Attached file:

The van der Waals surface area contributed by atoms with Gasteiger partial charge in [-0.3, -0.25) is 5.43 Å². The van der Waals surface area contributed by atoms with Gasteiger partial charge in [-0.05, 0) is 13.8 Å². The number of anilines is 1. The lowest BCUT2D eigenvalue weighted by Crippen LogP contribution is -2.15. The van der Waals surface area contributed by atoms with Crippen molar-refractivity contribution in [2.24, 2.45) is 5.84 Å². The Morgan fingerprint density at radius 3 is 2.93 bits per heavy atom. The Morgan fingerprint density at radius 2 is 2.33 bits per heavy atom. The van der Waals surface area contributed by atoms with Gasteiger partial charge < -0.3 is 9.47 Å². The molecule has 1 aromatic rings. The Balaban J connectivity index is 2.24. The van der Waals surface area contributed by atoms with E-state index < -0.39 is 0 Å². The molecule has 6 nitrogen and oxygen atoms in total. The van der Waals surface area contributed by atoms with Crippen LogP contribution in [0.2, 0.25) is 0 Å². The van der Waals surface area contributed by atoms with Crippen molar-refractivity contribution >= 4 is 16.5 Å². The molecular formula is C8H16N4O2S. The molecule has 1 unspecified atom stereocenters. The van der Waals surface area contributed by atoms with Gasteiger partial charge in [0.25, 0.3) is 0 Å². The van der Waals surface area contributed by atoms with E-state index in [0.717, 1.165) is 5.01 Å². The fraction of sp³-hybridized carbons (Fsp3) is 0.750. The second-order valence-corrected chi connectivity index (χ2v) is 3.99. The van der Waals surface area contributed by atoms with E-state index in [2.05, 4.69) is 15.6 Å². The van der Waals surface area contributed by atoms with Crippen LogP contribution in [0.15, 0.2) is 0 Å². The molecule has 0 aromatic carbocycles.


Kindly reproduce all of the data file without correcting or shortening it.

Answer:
The van der Waals surface area contributed by atoms with Gasteiger partial charge in [-0.3, -0.25) is 5.43 Å². The van der Waals surface area contributed by atoms with Gasteiger partial charge in [-0.05, 0) is 13.8 Å². The number of anilines is 1. The lowest BCUT2D eigenvalue weighted by Crippen LogP contribution is -2.15. The van der Waals surface area contributed by atoms with Crippen molar-refractivity contribution in [2.24, 2.45) is 5.84 Å². The Morgan fingerprint density at radius 3 is 2.93 bits per heavy atom. The Morgan fingerprint density at radius 2 is 2.33 bits per heavy atom. The van der Waals surface area contributed by atoms with Gasteiger partial charge < -0.3 is 9.47 Å². The molecule has 1 aromatic rings. The Balaban J connectivity index is 2.24. The van der Waals surface area contributed by atoms with E-state index < -0.39 is 0 Å². The molecule has 6 nitrogen and oxygen atoms in total. The van der Waals surface area contributed by atoms with Crippen LogP contribution in [0.2, 0.25) is 0 Å². The van der Waals surface area contributed by atoms with Crippen molar-refractivity contribution >= 4 is 16.5 Å². The molecular formula is C8H16N4O2S. The molecule has 1 unspecified atom stereocenters. The van der Waals surface area contributed by atoms with Gasteiger partial charge in [0.25, 0.3) is 0 Å². The van der Waals surface area contributed by atoms with E-state index in [0.717, 1.165) is 5.01 Å². The fraction of sp³-hybridized carbons (Fsp3) is 0.750. The second-order valence-corrected chi connectivity index (χ2v) is 3.99. The van der Waals surface area contributed by atoms with E-state index in [2.05, 4.69) is 15.6 Å². The van der Waals surface area contributed by atoms with Crippen LogP contribution in [0.15, 0.2) is 0 Å². The molecule has 0 aromatic carbocycles.